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A History of Boston
February 4 @ 2:00 pm - 3:30 pm
A talk by author Daniel Dain.
At the Needham History Center, 1147 Central Avenue, Needham.
Boston is today one of the world’s greatest cities, first in higher education, hospitals, life science
companies, and sports teams. It was the home of the Great Puritan Migration, the American
Revolution, the Industrial Revolution, the first civil rights movement, the abolition movement, and
the women’s rights movement. But the city that gave us the first use of ether as anesthesia, the
telephone, technicolor film, and the mutual fund—the city where Martin Luther King Jr. and
Coretta Scott founded their world-changing partnership—was also the hub of the anti-immigration
movement, the divisive busing era, and decades of self-inflicted decay. Boston has the most
important history of any American city. Yet its history has never been given a comprehensive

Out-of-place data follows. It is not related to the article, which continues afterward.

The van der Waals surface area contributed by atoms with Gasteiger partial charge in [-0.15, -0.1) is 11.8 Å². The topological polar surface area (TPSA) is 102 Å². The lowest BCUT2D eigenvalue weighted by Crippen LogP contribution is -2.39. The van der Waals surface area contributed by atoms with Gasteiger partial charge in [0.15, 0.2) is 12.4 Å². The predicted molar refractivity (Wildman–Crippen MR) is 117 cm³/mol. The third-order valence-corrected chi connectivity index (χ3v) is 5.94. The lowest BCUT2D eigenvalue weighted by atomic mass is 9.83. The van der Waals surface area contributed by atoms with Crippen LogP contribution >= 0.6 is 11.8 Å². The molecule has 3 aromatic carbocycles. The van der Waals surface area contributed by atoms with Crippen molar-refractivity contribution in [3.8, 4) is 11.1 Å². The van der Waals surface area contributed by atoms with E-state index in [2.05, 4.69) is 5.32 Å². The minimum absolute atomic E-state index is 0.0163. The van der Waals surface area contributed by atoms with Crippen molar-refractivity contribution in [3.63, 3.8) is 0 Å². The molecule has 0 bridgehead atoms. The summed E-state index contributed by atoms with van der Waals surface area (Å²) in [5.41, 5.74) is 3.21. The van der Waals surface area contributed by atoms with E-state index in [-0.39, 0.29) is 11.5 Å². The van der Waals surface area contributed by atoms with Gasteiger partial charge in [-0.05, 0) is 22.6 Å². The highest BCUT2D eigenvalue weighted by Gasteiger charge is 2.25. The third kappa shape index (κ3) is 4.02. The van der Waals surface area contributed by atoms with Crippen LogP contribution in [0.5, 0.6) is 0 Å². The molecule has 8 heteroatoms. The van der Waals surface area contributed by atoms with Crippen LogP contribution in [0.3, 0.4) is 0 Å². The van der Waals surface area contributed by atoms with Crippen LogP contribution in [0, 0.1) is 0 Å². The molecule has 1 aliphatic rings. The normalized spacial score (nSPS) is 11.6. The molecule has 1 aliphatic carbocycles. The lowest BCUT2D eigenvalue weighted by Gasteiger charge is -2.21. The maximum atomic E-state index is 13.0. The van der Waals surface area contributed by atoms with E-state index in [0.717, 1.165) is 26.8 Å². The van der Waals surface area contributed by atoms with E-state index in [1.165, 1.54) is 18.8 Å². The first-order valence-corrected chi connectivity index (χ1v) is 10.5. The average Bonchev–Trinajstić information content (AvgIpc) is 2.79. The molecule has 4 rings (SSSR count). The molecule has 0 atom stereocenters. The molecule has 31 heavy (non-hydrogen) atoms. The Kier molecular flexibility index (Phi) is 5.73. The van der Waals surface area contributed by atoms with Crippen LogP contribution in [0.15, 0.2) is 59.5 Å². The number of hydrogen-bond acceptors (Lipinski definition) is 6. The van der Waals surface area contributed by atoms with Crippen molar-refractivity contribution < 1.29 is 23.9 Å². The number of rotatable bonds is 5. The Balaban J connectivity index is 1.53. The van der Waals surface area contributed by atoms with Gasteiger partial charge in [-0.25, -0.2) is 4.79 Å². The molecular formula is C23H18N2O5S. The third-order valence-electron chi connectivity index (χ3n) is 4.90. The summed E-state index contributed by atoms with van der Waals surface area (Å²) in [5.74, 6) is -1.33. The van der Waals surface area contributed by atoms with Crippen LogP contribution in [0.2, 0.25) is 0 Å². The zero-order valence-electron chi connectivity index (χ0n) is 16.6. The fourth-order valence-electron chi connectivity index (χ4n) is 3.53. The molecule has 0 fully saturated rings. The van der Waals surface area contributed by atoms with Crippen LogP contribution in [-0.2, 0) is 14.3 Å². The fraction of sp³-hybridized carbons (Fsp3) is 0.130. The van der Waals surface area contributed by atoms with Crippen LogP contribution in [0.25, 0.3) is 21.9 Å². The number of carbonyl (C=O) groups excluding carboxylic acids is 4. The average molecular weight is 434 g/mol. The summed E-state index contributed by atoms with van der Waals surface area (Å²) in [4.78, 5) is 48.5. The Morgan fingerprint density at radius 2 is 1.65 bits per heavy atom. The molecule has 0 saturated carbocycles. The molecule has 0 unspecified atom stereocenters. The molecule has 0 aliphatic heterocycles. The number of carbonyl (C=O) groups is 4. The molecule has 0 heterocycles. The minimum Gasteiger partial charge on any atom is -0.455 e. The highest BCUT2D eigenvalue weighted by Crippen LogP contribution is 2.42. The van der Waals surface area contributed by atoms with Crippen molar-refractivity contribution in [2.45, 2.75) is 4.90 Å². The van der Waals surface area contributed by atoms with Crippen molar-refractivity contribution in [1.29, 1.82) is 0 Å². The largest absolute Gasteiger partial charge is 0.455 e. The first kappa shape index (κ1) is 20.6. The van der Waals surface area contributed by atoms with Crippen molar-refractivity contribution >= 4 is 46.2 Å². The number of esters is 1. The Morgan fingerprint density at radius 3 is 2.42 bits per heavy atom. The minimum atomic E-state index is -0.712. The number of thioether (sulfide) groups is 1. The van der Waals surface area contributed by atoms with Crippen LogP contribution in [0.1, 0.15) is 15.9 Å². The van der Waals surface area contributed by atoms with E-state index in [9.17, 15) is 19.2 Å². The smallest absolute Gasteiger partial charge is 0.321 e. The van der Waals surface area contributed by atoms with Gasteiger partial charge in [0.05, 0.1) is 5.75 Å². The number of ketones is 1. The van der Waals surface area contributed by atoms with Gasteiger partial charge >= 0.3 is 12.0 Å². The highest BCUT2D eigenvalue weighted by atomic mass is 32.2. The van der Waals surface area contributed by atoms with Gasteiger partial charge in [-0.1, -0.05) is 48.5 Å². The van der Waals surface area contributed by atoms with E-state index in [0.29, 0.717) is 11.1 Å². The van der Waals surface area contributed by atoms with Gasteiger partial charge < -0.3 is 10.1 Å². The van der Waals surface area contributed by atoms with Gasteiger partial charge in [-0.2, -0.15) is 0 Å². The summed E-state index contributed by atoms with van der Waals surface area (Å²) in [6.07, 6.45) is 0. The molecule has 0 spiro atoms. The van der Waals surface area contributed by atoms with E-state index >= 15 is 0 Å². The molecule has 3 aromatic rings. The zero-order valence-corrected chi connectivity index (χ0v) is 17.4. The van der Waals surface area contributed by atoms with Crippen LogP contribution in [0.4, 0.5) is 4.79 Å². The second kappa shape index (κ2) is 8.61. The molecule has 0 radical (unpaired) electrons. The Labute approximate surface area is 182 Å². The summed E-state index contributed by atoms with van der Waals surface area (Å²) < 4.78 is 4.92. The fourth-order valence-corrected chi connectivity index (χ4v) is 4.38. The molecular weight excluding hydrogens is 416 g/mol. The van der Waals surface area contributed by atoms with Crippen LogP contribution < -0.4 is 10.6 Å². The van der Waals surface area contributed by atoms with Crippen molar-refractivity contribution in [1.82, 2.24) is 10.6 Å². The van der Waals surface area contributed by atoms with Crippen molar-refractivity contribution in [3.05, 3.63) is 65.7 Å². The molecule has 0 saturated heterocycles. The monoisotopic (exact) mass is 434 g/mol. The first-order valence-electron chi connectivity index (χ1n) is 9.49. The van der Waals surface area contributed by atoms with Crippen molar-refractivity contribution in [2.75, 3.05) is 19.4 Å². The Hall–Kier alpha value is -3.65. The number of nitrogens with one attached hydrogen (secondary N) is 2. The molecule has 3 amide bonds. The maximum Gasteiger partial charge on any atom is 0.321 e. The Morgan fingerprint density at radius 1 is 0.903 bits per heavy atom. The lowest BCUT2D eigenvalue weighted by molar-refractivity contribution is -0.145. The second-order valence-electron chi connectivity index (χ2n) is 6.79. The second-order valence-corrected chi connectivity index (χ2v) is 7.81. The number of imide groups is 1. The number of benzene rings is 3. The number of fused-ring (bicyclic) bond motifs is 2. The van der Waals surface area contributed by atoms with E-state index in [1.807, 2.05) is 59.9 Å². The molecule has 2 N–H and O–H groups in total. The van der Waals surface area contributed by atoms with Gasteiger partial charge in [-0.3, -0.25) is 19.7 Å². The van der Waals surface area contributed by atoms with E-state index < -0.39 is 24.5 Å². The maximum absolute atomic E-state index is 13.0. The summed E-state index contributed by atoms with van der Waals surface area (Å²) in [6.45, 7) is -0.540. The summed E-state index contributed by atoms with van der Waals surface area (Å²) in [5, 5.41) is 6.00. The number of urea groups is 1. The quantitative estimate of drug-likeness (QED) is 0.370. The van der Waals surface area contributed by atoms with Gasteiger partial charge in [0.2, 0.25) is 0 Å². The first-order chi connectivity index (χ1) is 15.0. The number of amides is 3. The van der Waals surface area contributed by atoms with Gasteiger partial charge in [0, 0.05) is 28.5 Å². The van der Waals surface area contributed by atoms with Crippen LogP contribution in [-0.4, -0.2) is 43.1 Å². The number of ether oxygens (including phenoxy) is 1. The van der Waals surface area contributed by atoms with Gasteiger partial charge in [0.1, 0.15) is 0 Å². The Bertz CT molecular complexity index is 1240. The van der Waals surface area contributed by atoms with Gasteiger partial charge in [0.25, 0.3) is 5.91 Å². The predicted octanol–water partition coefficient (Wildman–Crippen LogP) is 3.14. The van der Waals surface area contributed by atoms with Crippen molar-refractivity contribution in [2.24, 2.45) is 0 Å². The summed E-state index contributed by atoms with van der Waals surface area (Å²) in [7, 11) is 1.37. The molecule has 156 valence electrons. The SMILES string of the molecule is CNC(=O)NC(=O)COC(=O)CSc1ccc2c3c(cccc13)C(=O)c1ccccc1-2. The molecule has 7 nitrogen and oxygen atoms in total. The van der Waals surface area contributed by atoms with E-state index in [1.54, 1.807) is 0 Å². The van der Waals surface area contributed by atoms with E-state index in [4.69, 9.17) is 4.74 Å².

treatment until now.
Join Needham author Dan Dain as he acts as your tour guide from the arrival of First Peoples up
to the election of Boston’s first woman and person of color as mayor. Dain’s masterful work
explores the policies and practices that took Boston from its highest heights to its lowest lows and
back again, and examines the central role that density, diversity, and good urban design play in the
success of cities like Boston.
Dan Dain was born in Boston and grew up in Newton before leaving the area to attend Vassar College and Michigan Law School. Since then, he has spent his entire professional career as a lawyer in Boston. He writes and lectures widely on land-use law and urban planning. Dan is active in the community. He is the manager of a private equity fund that invests in independent local restaurants; chairs the arts company White Snake Projects; chairs the Town of Needham’s Golf Club Advisory Committee; is on the board of the Vilna Shul, Boston’s Center for Jewish Culture; and is a co-founder and treasurer of the Needham Land Trust, among many others. He loves giving tours of Boston to friends and visitors, and he’s known for his ability to give restaurant recommendations for any cuisine or location around Greater Boston.
This talk is free and open to everyone. Refreshments will be served.
We thank our Program Sponsor, North Hill, for their kind support of our Program Calendar.